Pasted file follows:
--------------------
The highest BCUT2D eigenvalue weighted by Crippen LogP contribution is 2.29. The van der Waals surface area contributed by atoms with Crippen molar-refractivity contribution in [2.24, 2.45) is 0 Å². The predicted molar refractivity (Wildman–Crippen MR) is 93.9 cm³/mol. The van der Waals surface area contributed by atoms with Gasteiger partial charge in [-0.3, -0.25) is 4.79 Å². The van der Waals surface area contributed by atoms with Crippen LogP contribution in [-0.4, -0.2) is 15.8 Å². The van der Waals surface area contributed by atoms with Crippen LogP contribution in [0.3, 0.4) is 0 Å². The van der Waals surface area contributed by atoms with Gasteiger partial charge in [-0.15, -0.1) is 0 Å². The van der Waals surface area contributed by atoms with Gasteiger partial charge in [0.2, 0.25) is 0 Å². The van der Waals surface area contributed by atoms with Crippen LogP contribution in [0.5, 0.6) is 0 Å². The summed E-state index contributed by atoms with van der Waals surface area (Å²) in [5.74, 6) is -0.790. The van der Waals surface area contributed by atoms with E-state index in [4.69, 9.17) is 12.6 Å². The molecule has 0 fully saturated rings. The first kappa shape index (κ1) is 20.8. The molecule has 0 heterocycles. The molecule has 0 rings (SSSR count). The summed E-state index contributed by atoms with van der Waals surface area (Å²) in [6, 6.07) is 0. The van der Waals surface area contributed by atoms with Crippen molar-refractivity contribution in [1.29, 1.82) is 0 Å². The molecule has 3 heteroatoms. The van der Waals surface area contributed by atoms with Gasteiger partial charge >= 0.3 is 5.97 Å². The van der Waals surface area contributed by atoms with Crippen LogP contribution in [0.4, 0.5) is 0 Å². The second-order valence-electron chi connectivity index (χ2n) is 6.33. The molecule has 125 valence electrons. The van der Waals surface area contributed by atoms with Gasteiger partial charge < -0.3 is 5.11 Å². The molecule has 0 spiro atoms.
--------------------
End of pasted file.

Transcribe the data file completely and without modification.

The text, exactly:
The highest BCUT2D eigenvalue weighted by Crippen LogP contribution is 2.29. The van der Waals surface area contributed by atoms with Crippen molar-refractivity contribution in [2.24, 2.45) is 0 Å². The predicted molar refractivity (Wildman–Crippen MR) is 93.9 cm³/mol. The van der Waals surface area contributed by atoms with Gasteiger partial charge in [-0.3, -0.25) is 4.79 Å². The van der Waals surface area contributed by atoms with Crippen LogP contribution in [-0.4, -0.2) is 15.8 Å². The van der Waals surface area contributed by atoms with Crippen LogP contribution in [0.3, 0.4) is 0 Å². The van der Waals surface area contributed by atoms with Gasteiger partial charge in [-0.15, -0.1) is 0 Å². The van der Waals surface area contributed by atoms with Gasteiger partial charge in [0.2, 0.25) is 0 Å². The van der Waals surface area contributed by atoms with Crippen LogP contribution in [0.5, 0.6) is 0 Å². The summed E-state index contributed by atoms with van der Waals surface area (Å²) in [5.74, 6) is -0.790. The van der Waals surface area contributed by atoms with E-state index in [4.69, 9.17) is 12.6 Å². The molecule has 0 fully saturated rings. The first kappa shape index (κ1) is 20.8. The molecule has 0 heterocycles. The molecule has 0 rings (SSSR count). The summed E-state index contributed by atoms with van der Waals surface area (Å²) in [6, 6.07) is 0. The van der Waals surface area contributed by atoms with Crippen molar-refractivity contribution in [1.29, 1.82) is 0 Å². The molecule has 3 heteroatoms. The van der Waals surface area contributed by atoms with Gasteiger partial charge >= 0.3 is 5.97 Å². The van der Waals surface area contributed by atoms with Crippen LogP contribution in [0.4, 0.5) is 0 Å². The second-order valence-electron chi connectivity index (χ2n) is 6.33. The molecule has 125 valence electrons. The van der Waals surface area contributed by atoms with Gasteiger partial charge < -0.3 is 5.11 Å². The molecule has 0 spiro atoms.